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An email to the recently baptised and confirmed

April 5, 2013

This evening I wrote an email to three of my friends who were received into full communion with the Catholic Church at the Easter Vigil last Saturday. After I’d sent it I thought, “But thousands of people were baptised and confirmed last Saturday. Why shouldn’t my email get a wider audience.”

So here it is……

 

Dear David, Malia and Scott,

The week after Easter Sunday is known as the ‘Easter Octave’ – eight days on which the Church celebrates the Resurrection. In effect, the Church is saying that this event was so good that we will repeat the celebrations eight times in a row.

Do you remember the significance of the number 8? It is a symbol of divine perfection. (7 symbolises human perfection…. 6 means ‘incomplete’. Hence “666” = very, very incomplete and unsatisfactory!)

After being received into full membership of the Church (like you all were on Saturday) the early Church used to continue the course of instruction for the new members.

One of the readings laid down by the Church for today is literally one of those lessons, written for people like you nearly 1,700 years ago by the then Bishop of Jerusalem (now known as Saint Cyril of Jerusalem).

Bishop Cyril is explaining the full meaning and ‘mystery of baptism and confirmation.

May I suggest you read through it “prayerfully”? In other words, don’t read it as if it’s some boring memo at work

It’s good to say a prayer before you start, asking God to make you open to the Holy Spirit so that you can understand it properly

Read it slowly – even aloud

Imagine you’re sitting there with Bishop Cyril giving you the lesson

Think carefully about what he is saying and what it means for you

Then re-read it

You might even look up the biblical cross-references I’ve given you.

It is passing on the faith in this way that is part of what is known as ‘The Tradition of the Church’. And in prayerfully receiving this lesson, you will be joining in the mystery of the Catholic Church – the idea that the Church is not simply a humans organisation, but is inspired by the Holy Spirit, joining us all together as one, around the world AND down there centuries.

Enjoy your weekend. Enjoy being part of something that’s bigger than all of us!

Phil

 

St. Cyril of Jerusalem was bishop of Jerusalem in the middle of the fourth century and one of the most important sources we have for how the church celebrated the sacraments during this era. After being baptised and confirmed at the Easter Saturday Vigil service, St Cyril preached to the people who had recently been initiated in to the life of the Church to explain the significance of what had taken place. It is taken from what are known as his ‘Jerusalem Catecheses’.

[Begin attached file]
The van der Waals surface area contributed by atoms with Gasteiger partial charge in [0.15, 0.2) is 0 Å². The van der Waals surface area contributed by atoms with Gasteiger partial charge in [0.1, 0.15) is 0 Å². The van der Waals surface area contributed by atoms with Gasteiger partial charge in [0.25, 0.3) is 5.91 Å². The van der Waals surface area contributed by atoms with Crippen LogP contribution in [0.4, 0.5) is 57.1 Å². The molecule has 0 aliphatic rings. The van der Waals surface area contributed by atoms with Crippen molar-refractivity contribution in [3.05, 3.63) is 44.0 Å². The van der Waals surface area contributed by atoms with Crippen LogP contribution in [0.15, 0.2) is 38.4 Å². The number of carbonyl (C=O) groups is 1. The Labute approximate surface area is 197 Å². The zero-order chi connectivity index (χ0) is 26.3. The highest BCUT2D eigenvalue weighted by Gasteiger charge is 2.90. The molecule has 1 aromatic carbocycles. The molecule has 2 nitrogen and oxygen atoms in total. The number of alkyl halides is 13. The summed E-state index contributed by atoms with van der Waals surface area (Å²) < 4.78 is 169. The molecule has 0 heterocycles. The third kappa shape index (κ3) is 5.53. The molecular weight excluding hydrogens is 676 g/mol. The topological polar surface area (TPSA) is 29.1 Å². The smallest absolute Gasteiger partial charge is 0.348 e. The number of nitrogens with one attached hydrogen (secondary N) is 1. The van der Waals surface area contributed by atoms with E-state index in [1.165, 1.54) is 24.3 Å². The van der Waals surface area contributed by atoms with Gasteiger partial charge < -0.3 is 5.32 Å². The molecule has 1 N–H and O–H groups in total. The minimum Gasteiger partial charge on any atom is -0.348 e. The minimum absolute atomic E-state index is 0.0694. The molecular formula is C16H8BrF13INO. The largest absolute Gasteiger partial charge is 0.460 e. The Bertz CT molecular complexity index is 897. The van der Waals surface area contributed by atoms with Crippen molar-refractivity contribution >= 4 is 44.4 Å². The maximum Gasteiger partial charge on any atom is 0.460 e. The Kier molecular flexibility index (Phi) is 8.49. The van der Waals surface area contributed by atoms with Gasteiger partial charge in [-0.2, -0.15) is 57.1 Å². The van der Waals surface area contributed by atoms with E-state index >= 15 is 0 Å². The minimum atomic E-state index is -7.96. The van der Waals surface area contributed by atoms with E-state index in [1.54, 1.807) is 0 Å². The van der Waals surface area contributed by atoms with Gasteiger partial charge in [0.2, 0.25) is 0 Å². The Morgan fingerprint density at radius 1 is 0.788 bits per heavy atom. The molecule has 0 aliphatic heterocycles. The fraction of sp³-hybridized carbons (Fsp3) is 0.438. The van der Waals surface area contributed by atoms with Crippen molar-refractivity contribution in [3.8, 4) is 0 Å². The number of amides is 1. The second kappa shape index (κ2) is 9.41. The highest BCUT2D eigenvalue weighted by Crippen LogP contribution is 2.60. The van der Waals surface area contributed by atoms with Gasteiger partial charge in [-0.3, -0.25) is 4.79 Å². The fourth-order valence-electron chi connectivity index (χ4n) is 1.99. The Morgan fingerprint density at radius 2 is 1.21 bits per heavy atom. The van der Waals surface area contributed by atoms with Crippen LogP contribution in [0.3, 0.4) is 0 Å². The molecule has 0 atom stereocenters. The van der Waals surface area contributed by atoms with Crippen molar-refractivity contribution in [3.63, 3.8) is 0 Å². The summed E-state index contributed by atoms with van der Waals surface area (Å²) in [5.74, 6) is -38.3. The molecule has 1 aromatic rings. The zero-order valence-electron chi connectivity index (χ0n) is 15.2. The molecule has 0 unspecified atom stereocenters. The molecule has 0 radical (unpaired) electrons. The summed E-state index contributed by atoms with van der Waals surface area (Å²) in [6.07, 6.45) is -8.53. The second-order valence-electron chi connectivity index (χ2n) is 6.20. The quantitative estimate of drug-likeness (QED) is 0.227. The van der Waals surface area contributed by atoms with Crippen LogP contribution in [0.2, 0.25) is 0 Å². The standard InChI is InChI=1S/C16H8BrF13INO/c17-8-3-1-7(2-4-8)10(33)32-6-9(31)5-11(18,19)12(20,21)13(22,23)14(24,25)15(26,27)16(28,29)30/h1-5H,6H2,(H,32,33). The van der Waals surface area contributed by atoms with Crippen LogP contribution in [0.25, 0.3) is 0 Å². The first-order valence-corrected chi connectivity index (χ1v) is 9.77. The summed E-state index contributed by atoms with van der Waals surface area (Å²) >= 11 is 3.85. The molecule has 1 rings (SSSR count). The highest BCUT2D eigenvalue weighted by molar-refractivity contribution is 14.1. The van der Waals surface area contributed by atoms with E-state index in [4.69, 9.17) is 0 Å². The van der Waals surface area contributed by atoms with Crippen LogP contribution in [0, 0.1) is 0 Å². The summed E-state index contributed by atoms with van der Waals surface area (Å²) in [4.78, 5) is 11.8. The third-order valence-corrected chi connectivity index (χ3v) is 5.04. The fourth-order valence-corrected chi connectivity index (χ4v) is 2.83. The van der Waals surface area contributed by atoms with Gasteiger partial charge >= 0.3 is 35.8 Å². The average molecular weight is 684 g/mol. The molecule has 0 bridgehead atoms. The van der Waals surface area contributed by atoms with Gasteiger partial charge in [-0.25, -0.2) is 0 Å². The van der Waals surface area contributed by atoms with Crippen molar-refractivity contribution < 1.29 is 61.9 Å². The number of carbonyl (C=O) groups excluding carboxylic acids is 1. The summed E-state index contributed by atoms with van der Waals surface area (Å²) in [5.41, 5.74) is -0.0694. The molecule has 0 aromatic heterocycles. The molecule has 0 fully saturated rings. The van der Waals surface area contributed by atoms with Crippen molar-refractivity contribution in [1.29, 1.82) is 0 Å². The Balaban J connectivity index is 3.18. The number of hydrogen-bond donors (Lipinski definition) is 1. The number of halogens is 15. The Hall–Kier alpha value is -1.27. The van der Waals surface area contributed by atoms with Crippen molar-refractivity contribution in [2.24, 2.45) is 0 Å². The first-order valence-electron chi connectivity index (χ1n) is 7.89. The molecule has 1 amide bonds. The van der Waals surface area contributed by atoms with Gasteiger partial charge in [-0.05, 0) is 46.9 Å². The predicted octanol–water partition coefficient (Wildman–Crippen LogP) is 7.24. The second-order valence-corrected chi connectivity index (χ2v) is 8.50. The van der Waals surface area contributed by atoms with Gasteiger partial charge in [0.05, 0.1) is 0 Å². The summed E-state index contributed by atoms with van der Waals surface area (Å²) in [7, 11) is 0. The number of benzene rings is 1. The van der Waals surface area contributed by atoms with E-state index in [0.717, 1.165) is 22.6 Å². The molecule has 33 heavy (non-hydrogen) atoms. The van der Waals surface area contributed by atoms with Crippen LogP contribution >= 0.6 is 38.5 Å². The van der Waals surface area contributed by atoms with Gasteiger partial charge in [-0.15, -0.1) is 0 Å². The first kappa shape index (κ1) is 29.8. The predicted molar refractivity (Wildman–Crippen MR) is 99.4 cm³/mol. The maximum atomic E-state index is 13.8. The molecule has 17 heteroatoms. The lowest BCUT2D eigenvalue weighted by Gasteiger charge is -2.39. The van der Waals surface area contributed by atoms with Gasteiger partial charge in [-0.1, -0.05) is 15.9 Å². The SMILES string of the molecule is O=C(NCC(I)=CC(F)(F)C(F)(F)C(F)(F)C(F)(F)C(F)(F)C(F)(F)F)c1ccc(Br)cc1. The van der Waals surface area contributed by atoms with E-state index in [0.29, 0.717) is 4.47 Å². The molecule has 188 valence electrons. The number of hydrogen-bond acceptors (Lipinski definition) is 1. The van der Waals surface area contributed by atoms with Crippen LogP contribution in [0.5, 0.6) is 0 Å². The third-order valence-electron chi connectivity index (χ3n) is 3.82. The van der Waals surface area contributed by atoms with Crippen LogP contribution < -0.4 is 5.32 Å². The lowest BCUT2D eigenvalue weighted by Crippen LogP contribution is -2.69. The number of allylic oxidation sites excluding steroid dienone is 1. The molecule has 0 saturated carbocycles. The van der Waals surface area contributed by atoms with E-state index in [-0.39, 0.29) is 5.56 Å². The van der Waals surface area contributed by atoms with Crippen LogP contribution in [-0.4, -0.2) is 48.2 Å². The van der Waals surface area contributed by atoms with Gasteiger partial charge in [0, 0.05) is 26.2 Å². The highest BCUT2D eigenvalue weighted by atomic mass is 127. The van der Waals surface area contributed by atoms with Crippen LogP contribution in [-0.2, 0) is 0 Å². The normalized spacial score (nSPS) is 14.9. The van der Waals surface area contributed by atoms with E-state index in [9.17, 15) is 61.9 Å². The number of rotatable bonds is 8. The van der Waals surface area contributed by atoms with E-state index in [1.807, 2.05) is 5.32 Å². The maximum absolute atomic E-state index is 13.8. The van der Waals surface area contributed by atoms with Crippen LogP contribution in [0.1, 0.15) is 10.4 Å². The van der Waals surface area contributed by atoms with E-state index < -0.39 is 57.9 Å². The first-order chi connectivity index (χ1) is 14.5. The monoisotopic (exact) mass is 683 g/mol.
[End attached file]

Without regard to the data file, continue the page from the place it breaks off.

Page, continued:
The anointing with the Holy Spirit at baptism and confirmation

by

Saint Cyril of Jerusalem

 

“When we were baptized into Christ and clothed ourselves in him, we were transformed into the likeness of the Son of God. Having destined us to be his adopted sons, God gave us a likeness to Christ in his glory, and living as we do in communion with Christ, God’s anointed, we ourselves are rightly called “the anointed ones.” When he said: Do not touch my anointed ones, God was speaking of us.[1]

We became “the anointed ones” when we received the sign of the Holy Spirit. Indeed, everything took place in us by means of images, because we ourselves are images of Christ. Christ bathed in the river Jordan, imparting to its waters the fragrance of his divinity, and when he came up from them the Holy Spirit descended upon him, like resting upon like.[2] So we also, after coming up from the sacred waters of baptism, were anointed with chrism, which signifies the Holy Spirit, by whom Christ was anointed and of whom blessed Isaiah prophesied in the name of the Lord: The Spirit of the Lord is upon me, because he has anointed me. He has sent me to preach good news to the poor.[3]

Christ’s anointing was not by human hands, nor was it with ordinary oil. On the contrary, having destined him to be the Saviour of the whole world, the Father himself anointed him with the Holy Spirit. The words of Peter bear witness to this: Jesus of Nazareth, whom God anointed with the Holy Spirit.[4] And David the prophet proclaimed: Your throne, O God, shall endure for ever; your royal sceptre is a sceptre of justice. You have loved righteousness and hated iniquity; therefore God, your God, has anointed you with the oil of gladness above all your fellows.[5]

The oil of gladness with which Christ was anointed was a spiritual oil; it was in fact the Holy Spirit himself, who is called the oil of gladness because he is the source of spiritual joy.

But we too have been anointed with oil, and by this anointing we have entered into fellowship with Christ and have received a share in his life. Beware of thinking that this holy oil is simply ordinary oil and nothing else. After the invocation of the Spirit it is no longer ordinary oil but the gift of Christ, and by the presence of his divinity it becomes the instrument through which we receive the Holy Spirit. While symbolically, on our foreheads and senses, our bodies are anointed with this oil that we see, our souls are sanctified by the holy and life-giving Spirit.”


[1] A quote from a prophecy made by King David, which is recorded in verse 15 of Psalm 105; the story of why King David wrote this psalm is explained in Chapter 16 of 1 Chronicles.

[2] The Baptism of Jesus in the River Jordan (Mark 1:9-11 and John 1:32)

[3] Isaiah 61:1

[4] Saint Peter said this when preaching fearlessly in the house of the centurion called Cornelius. [Acts 10:38]

[5] These words come from Psalm 45:6, written by King David and quoted in Hebrew 1 verses 8-9 as scriptural evidence foretelling the greatness of Jesus Christ.

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